Kumiko S. McKee - Koto

Gallery > Koto Series > Genji's Daughter

Genji's Daughter
Oil Painting on Masonite
28 x 48 inches


This is one of the paintings from my “The Tale of Genji” series. “The Tale of Genji” is a story based on the Court life in the Heian period (794 –1185 AD) in Japan and was written by Murasaki-Shikibu in the 11th century.

Summarized Story about Genji’s Daugther:

In the story, Genji is the son of the Emperor and he had only one daughter who was called “Akashi Princess”. Her mother is the daughter of a former provincial governor turned priest and is called “Akashi Lady”. One night in the second month of the year when her mother was born her grandfather had a dream. He held the blessed Syumisen (or Mount Sumeru) in his right hand. To the left and right of the mountain the moon and the sun poured dazzling radiance over the world. He was in the shadow of the mountain, not lighted by the radiance. When he lowered the mountain into the vast sea, he saw himself in a small boat rowing to the west. That was his dream. The Sun symbolizes the emperor, the moon symbolizes empress, and Sumeru is the central world-mountain in Buddhist cosmology. He realized that his dream was predicting that the future empress would come from his family and it would be his granddaughter. When his dream came closer to being realized, his daughter became one of Genji’s concubines and gave birth the Genji’s daughter. However, in the court during th Heian Period, the rank of the mother greatly influences a child’s future. Even when a child father is the Emperor himself, the mother’s hierarchy in life makes all the difference as was with the situation with Genji himself. Therefore, Genji makes a plan for what is best for his daughter and Genji’s favorite concubine, Murasaki, who has a higher status in the court, adopts her. Akashi Princess eventually becomes the Empress later on as the foreseen in the dream of her grandfather.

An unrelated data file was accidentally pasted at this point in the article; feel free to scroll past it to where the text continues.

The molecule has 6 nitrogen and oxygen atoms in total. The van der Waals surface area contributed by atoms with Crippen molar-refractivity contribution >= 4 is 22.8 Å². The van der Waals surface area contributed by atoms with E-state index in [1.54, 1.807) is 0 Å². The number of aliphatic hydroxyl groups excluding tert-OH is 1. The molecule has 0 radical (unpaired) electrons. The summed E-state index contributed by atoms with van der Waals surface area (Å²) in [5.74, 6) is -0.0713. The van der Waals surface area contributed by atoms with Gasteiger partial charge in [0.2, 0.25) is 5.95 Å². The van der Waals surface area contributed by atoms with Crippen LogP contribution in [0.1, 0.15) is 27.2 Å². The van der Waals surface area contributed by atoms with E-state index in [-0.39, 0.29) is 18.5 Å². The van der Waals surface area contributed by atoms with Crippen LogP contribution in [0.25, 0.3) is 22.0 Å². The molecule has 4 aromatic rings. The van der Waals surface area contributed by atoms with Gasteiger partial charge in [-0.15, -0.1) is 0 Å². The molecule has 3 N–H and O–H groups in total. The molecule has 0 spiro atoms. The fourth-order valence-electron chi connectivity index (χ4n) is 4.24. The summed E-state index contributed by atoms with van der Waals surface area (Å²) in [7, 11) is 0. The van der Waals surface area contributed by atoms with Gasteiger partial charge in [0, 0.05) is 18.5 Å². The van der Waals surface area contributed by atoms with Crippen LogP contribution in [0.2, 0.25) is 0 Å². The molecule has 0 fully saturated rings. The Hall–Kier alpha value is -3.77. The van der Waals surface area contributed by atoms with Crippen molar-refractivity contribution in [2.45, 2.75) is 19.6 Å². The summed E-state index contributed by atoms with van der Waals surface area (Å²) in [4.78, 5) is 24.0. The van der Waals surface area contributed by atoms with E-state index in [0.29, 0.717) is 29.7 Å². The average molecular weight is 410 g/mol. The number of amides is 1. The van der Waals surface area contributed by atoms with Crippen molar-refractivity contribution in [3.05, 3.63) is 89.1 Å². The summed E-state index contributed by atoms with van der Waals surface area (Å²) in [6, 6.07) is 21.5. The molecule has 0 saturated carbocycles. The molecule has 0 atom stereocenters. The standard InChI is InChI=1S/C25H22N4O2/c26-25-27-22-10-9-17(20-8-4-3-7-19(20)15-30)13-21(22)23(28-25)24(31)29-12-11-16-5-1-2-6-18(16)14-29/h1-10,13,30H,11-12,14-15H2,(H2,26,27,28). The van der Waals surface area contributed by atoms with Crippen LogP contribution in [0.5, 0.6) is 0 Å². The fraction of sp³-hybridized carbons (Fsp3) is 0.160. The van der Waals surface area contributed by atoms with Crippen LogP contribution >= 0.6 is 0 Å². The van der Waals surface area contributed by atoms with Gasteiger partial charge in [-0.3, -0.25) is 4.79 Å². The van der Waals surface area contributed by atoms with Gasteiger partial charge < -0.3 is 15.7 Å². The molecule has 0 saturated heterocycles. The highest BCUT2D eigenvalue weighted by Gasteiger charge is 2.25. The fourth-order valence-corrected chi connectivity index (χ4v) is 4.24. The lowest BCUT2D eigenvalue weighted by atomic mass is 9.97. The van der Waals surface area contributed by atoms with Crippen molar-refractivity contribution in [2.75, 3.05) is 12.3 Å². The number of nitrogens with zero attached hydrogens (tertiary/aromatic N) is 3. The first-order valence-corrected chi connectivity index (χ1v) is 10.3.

Details about the images in the background of the painting:

Note: Genji-e is a miniaturist style developed by Mitsuyoshi and Mistunori of the Tosa-school in the mid-15th century. Later on the Jyokei of the Sumiyoshi-school studied from them. Jyokei also produced a “Tale of Genji Album” after Tosa Mitsuyoshi and Mistunori and was influenced by them.